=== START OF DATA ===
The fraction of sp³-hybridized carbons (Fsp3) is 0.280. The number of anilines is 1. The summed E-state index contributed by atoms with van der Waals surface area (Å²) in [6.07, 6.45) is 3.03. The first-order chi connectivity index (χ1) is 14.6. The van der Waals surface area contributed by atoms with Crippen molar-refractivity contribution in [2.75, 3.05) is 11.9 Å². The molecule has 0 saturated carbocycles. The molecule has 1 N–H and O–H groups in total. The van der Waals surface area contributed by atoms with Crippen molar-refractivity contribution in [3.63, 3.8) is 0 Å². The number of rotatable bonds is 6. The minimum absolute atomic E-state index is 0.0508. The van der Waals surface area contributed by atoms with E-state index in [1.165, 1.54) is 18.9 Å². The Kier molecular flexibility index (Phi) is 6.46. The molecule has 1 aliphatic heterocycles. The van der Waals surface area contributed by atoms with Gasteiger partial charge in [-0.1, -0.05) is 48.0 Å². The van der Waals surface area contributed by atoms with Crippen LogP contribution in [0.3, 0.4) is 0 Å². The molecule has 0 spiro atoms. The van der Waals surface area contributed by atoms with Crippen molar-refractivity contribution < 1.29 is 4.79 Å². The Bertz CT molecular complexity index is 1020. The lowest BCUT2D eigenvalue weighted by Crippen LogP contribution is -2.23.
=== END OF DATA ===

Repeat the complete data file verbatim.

The fraction of sp³-hybridized carbons (Fsp3) is 0.280. The number of anilines is 1. The summed E-state index contributed by atoms with van der Waals surface area (Å²) in [6.07, 6.45) is 3.03. The first-order chi connectivity index (χ1) is 14.6. The van der Waals surface area contributed by atoms with Crippen molar-refractivity contribution in [2.75, 3.05) is 11.9 Å². The molecule has 0 saturated carbocycles. The molecule has 1 N–H and O–H groups in total. The van der Waals surface area contributed by atoms with Crippen molar-refractivity contribution in [3.63, 3.8) is 0 Å². The number of rotatable bonds is 6. The minimum absolute atomic E-state index is 0.0508. The van der Waals surface area contributed by atoms with E-state index in [1.165, 1.54) is 18.9 Å². The Kier molecular flexibility index (Phi) is 6.46. The molecule has 1 aliphatic heterocycles. The van der Waals surface area contributed by atoms with Gasteiger partial charge in [-0.1, -0.05) is 48.0 Å². The van der Waals surface area contributed by atoms with Crippen LogP contribution in [0.3, 0.4) is 0 Å². The molecule has 0 spiro atoms. The van der Waals surface area contributed by atoms with Crippen molar-refractivity contribution < 1.29 is 4.79 Å². The Bertz CT molecular complexity index is 1020. The lowest BCUT2D eigenvalue weighted by Crippen LogP contribution is -2.23.